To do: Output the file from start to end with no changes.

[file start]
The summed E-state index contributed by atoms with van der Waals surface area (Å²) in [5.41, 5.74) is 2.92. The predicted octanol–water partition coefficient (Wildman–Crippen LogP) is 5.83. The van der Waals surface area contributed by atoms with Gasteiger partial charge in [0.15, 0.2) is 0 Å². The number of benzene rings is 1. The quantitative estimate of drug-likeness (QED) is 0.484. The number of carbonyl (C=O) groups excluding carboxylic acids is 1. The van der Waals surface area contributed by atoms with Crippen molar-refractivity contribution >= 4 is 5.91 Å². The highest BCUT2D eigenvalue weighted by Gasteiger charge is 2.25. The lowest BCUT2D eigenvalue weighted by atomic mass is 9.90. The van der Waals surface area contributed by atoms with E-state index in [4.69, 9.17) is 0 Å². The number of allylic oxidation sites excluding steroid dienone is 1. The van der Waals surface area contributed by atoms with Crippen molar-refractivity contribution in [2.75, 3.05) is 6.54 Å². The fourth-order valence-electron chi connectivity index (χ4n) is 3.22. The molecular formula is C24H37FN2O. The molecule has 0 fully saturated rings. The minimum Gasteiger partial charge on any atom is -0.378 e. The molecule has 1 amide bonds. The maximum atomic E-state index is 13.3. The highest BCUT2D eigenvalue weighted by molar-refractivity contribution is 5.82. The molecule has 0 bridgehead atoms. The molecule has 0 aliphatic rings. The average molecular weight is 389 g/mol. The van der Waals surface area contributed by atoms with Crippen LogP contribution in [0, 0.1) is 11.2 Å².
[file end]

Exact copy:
The summed E-state index contributed by atoms with van der Waals surface area (Å²) in [5.41, 5.74) is 2.92. The predicted octanol–water partition coefficient (Wildman–Crippen LogP) is 5.83. The van der Waals surface area contributed by atoms with Gasteiger partial charge in [0.15, 0.2) is 0 Å². The number of benzene rings is 1. The quantitative estimate of drug-likeness (QED) is 0.484. The number of carbonyl (C=O) groups excluding carboxylic acids is 1. The van der Waals surface area contributed by atoms with Crippen molar-refractivity contribution >= 4 is 5.91 Å². The highest BCUT2D eigenvalue weighted by Gasteiger charge is 2.25. The lowest BCUT2D eigenvalue weighted by atomic mass is 9.90. The van der Waals surface area contributed by atoms with E-state index in [4.69, 9.17) is 0 Å². The number of allylic oxidation sites excluding steroid dienone is 1. The van der Waals surface area contributed by atoms with Crippen molar-refractivity contribution in [2.75, 3.05) is 6.54 Å². The fourth-order valence-electron chi connectivity index (χ4n) is 3.22. The molecular formula is C24H37FN2O. The molecule has 0 fully saturated rings. The minimum Gasteiger partial charge on any atom is -0.378 e. The molecule has 1 amide bonds. The maximum atomic E-state index is 13.3. The highest BCUT2D eigenvalue weighted by molar-refractivity contribution is 5.82. The molecule has 0 bridgehead atoms. The molecule has 0 aliphatic rings. The average molecular weight is 389 g/mol. The van der Waals surface area contributed by atoms with Crippen LogP contribution in [0, 0.1) is 11.2 Å².